01 October 2014

Paradise Pasifika

David Eggleton
Waha: Mouth, by Hinemoana Baker (Victoria University Press, 2014), 64 pp., $25; Dark Sparring, by Selina Tusitala Marsh (Auckland University Press, 2013), 98 pp. (with CD), $28; The Art of Excavation, by Leilani Tamu (Anahera Press, 2014), 80 pp., $25; The Bond of Time: An Epic Love Poem, by John Puhiatau Pule (Canterbury University Press, 2014), 88 pp., $25



The South Pacific is not one thing; it’s pluralistic, multi-layered, a site where ideologies intersect and cultures clash. For those who inhabit its archipelagoes, it’s a matrix of specific memories, genealogies and responsibilities. Four New Zealand poets of Polynesian heritage in their most recent poetry books write about the South Pacific as central to their identity; and though they write in individual styles and convey personal insights and perceptions, they share many motifs, drawn from mythology, history, the beach, island flora and fauna, voyaging and ocean currents. And all refer either directly or obliquely to ‘Oceania’ – the concept proposed in the mid-1990s by the Tongan writer and teacher Epeli Hau‘ofa, advocating an ‘oceanic identity’ for Pasifika peoples, who have always been joined by rather than separated by the sea. Belonging to ‘a sea of islands’ creates a contemporary regional identity that begins as an ancient myth of origin and generates a world of metaphor.

Sleuthing Through The Layers

versions cover image
Jan Kemp
Versions and Translations, by Bill Direen, (Kilmog Press, 2014), edition of 53 numbered copies, unpaginated, $35

Bill Direen gives us no hints as to the reasons for his eclectic (you might say ‘motley’ in the best sense of the word) selection/collection of ‘incomparable originals’ of the ‘highly charged short poem from classical times to the present’, except that he was ‘greatly taken’ by translations of European language poetry in his youth. We must assume then, that these chosen for his own ‘responses, mirror versions in [his] native (New Zealand) English’ are among his favourites. Grouping them, what might we then learn about Direen’s own poetic style?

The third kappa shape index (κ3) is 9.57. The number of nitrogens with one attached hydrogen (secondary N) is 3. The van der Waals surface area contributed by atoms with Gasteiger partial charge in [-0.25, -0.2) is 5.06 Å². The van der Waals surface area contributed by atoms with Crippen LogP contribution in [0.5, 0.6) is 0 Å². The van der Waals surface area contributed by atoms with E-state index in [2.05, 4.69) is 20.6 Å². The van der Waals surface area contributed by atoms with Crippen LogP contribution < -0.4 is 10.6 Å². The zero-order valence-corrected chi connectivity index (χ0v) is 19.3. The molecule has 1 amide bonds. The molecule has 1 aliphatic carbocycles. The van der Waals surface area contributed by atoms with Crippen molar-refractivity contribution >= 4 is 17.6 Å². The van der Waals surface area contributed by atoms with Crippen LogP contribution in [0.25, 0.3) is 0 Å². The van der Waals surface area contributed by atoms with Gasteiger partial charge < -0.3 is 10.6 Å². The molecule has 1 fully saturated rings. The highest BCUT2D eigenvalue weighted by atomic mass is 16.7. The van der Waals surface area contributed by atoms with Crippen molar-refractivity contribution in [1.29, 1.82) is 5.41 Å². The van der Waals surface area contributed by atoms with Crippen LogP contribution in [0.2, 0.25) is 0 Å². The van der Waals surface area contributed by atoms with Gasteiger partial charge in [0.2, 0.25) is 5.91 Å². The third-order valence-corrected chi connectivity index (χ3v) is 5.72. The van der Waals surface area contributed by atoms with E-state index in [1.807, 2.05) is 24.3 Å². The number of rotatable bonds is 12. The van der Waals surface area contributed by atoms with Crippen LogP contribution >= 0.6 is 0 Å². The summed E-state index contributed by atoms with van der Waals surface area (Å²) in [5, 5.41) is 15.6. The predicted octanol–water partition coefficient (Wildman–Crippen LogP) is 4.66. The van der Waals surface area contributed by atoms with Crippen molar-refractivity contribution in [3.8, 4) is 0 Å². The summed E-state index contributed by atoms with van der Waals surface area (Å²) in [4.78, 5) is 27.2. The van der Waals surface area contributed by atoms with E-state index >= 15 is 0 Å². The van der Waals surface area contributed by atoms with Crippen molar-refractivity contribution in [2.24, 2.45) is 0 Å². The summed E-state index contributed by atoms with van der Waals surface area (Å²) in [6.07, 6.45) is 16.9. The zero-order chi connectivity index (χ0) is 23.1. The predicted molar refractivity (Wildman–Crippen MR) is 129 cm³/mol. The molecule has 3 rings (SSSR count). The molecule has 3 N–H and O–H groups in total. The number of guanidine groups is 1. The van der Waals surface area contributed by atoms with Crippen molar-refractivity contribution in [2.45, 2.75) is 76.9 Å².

Atmospherics

cloudboy cover
James Norcliffe
Cloudboy, by Siobhan Harvey, (Otago University Press, 2014), 80 pp., $25

Cloudboy comes with excellent references. It won the 2013 Kathleen Grattan Award and some of the poems were runners up in the 2012 Meanjin Dorothy Porter Poetry Prize and the 2012 Kevin Ireland Poetry Competition.
It is not difficult to see why. Cloudboy is a sustained and passionate account of the stresses, frustrations and more occasionally rewards of an autistic child’s developing interaction with the world, especially with the world of early education.
The poems together give a mosaic of this process by invoking the extended metaphor – perhaps the term should be pataphor – of cloud in its various manifestations for her son and his situation. (A pataphor is defined as an extended metaphor that goes well beyond mere ornamentation to take on a life of its own. The concept derives from the ideas of the French symbolist Alfred Jarry).

Impressions of Ireland in Consecutive Days of Rain

Siobhan Harvey
Gathering Evidence, by Caoilinn Hughes (Victoria University Press, 2014), 60 pp., $28;
Page Stone Leaf, by Dinah Hawken (Holloway Press, 2013), 36 pp., $350

Like any form of narrative, a poem is a journey: of ideas, form, shape, language and music. In the same manner that a novel might take us back into history to refresh and reanimate the peoples and times, so too a poem. Just as a nonfiction work examines the social, historic, personal, familial and emotional impact of booze upon our lives, so too a poem. We live in a time when our Literature has deepened in its voices, its output, the number of its practitioners and its geographical reach, not to mention its success in scooping major international awards. For too long we have been told that Poetry is the weak relative, the black sheep of the book world, though audience attendance at literary festival events flourishes and collections regularly appear on the Top 10 New Zealand Booksellers charts. A new collection, Gathering Evidence by Caoilinn Hughes, recently announced as a finalist in the Poetry Category of the 2014 New Zealand Post Book Awards, and a fresh book, Page Stone Leaf, by well-established poet Dinah Hawken, not only prove the vitality of contemporary New Zealand poetry but also how verse in Aotearoa can take the reader on an excursion just as fulfilling as any of our novels or our nonfiction books.